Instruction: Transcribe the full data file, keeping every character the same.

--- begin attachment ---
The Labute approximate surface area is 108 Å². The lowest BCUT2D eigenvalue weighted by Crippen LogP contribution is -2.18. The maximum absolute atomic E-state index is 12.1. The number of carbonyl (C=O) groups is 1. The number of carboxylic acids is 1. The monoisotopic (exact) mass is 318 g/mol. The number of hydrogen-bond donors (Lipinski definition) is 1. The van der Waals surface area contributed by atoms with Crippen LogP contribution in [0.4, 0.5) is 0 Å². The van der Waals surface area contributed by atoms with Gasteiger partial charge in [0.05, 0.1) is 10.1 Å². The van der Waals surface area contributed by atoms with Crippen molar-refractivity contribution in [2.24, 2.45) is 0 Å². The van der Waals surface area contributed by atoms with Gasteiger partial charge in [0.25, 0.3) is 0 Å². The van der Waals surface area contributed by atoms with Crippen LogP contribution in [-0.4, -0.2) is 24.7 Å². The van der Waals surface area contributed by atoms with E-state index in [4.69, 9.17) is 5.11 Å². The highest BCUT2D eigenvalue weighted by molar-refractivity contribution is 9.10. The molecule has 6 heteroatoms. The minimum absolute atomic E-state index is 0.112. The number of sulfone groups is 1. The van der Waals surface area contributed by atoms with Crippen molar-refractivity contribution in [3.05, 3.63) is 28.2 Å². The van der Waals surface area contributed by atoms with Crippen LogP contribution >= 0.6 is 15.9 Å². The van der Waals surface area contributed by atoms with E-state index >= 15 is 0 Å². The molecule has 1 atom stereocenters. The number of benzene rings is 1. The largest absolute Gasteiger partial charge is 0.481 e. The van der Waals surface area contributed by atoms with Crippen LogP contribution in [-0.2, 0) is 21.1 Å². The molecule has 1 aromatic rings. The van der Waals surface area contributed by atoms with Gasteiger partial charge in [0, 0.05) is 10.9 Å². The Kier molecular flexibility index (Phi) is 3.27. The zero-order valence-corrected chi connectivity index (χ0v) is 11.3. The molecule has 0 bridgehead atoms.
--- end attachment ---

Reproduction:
The Labute approximate surface area is 108 Å². The lowest BCUT2D eigenvalue weighted by Crippen LogP contribution is -2.18. The maximum absolute atomic E-state index is 12.1. The number of carbonyl (C=O) groups is 1. The number of carboxylic acids is 1. The monoisotopic (exact) mass is 318 g/mol. The number of hydrogen-bond donors (Lipinski definition) is 1. The van der Waals surface area contributed by atoms with Crippen LogP contribution in [0.4, 0.5) is 0 Å². The van der Waals surface area contributed by atoms with Gasteiger partial charge in [0.05, 0.1) is 10.1 Å². The van der Waals surface area contributed by atoms with Crippen molar-refractivity contribution in [2.24, 2.45) is 0 Å². The van der Waals surface area contributed by atoms with Gasteiger partial charge in [0.25, 0.3) is 0 Å². The van der Waals surface area contributed by atoms with Crippen LogP contribution in [-0.4, -0.2) is 24.7 Å². The van der Waals surface area contributed by atoms with E-state index in [4.69, 9.17) is 5.11 Å². The highest BCUT2D eigenvalue weighted by molar-refractivity contribution is 9.10. The molecule has 6 heteroatoms. The minimum absolute atomic E-state index is 0.112. The number of sulfone groups is 1. The van der Waals surface area contributed by atoms with Crippen molar-refractivity contribution in [3.05, 3.63) is 28.2 Å². The van der Waals surface area contributed by atoms with Crippen LogP contribution >= 0.6 is 15.9 Å². The van der Waals surface area contributed by atoms with E-state index >= 15 is 0 Å². The molecule has 1 atom stereocenters. The number of benzene rings is 1. The largest absolute Gasteiger partial charge is 0.481 e. The van der Waals surface area contributed by atoms with Crippen LogP contribution in [-0.2, 0) is 21.1 Å². The molecule has 1 aromatic rings. The van der Waals surface area contributed by atoms with Gasteiger partial charge in [0, 0.05) is 10.9 Å². The Kier molecular flexibility index (Phi) is 3.27. The zero-order valence-corrected chi connectivity index (χ0v) is 11.3. The molecule has 0 bridgehead atoms.